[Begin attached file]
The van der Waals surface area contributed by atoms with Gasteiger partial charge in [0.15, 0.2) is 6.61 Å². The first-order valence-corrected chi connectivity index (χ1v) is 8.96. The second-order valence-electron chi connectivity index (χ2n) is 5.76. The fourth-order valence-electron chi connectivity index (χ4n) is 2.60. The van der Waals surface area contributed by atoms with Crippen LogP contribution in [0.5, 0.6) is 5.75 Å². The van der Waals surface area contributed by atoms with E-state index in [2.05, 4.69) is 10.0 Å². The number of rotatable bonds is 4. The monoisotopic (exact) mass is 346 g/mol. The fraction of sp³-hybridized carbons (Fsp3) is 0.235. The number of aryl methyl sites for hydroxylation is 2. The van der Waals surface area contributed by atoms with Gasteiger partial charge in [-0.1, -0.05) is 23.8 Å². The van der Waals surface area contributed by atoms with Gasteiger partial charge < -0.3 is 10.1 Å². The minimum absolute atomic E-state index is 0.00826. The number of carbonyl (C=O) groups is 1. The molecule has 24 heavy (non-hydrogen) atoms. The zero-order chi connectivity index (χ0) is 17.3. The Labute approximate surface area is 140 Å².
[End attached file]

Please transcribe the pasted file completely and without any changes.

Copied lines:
The van der Waals surface area contributed by atoms with Gasteiger partial charge in [0.15, 0.2) is 6.61 Å². The first-order valence-corrected chi connectivity index (χ1v) is 8.96. The second-order valence-electron chi connectivity index (χ2n) is 5.76. The fourth-order valence-electron chi connectivity index (χ4n) is 2.60. The van der Waals surface area contributed by atoms with Crippen LogP contribution in [0.5, 0.6) is 5.75 Å². The van der Waals surface area contributed by atoms with E-state index in [2.05, 4.69) is 10.0 Å². The number of rotatable bonds is 4. The monoisotopic (exact) mass is 346 g/mol. The fraction of sp³-hybridized carbons (Fsp3) is 0.235. The number of aryl methyl sites for hydroxylation is 2. The van der Waals surface area contributed by atoms with Gasteiger partial charge in [-0.1, -0.05) is 23.8 Å². The van der Waals surface area contributed by atoms with Gasteiger partial charge < -0.3 is 10.1 Å². The minimum absolute atomic E-state index is 0.00826. The number of carbonyl (C=O) groups is 1. The molecule has 24 heavy (non-hydrogen) atoms. The zero-order chi connectivity index (χ0) is 17.3. The Labute approximate surface area is 140 Å².